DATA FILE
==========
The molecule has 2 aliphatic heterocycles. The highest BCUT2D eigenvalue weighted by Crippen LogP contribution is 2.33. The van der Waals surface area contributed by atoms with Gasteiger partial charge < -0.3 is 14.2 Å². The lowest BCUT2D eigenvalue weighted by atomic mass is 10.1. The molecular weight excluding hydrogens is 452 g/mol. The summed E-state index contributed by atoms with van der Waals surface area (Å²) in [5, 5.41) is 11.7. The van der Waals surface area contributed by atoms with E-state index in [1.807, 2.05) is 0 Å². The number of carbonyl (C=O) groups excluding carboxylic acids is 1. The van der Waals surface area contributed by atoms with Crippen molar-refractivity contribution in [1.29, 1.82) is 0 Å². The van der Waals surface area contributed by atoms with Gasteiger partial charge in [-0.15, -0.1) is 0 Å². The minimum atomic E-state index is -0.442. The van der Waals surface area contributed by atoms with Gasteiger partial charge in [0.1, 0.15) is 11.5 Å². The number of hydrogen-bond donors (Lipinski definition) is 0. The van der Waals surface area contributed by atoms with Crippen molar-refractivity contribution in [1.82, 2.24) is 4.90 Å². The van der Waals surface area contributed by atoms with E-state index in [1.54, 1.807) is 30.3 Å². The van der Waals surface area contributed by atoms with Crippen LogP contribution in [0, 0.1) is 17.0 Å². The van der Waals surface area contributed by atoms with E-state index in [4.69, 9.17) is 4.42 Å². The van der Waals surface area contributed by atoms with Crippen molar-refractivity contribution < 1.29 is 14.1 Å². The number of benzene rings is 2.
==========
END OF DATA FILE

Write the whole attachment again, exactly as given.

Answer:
The molecule has 2 aliphatic heterocycles. The highest BCUT2D eigenvalue weighted by Crippen LogP contribution is 2.33. The van der Waals surface area contributed by atoms with Gasteiger partial charge < -0.3 is 14.2 Å². The lowest BCUT2D eigenvalue weighted by atomic mass is 10.1. The molecular weight excluding hydrogens is 452 g/mol. The summed E-state index contributed by atoms with van der Waals surface area (Å²) in [5, 5.41) is 11.7. The van der Waals surface area contributed by atoms with E-state index in [1.807, 2.05) is 0 Å². The number of carbonyl (C=O) groups excluding carboxylic acids is 1. The van der Waals surface area contributed by atoms with Crippen molar-refractivity contribution in [1.29, 1.82) is 0 Å². The van der Waals surface area contributed by atoms with Gasteiger partial charge in [-0.15, -0.1) is 0 Å². The minimum atomic E-state index is -0.442. The van der Waals surface area contributed by atoms with Gasteiger partial charge in [0.1, 0.15) is 11.5 Å². The number of hydrogen-bond donors (Lipinski definition) is 0. The van der Waals surface area contributed by atoms with Crippen molar-refractivity contribution in [1.82, 2.24) is 4.90 Å². The van der Waals surface area contributed by atoms with E-state index in [1.54, 1.807) is 30.3 Å². The van der Waals surface area contributed by atoms with Crippen LogP contribution in [0, 0.1) is 17.0 Å². The van der Waals surface area contributed by atoms with E-state index in [4.69, 9.17) is 4.42 Å². The van der Waals surface area contributed by atoms with Crippen molar-refractivity contribution < 1.29 is 14.1 Å². The number of benzene rings is 2.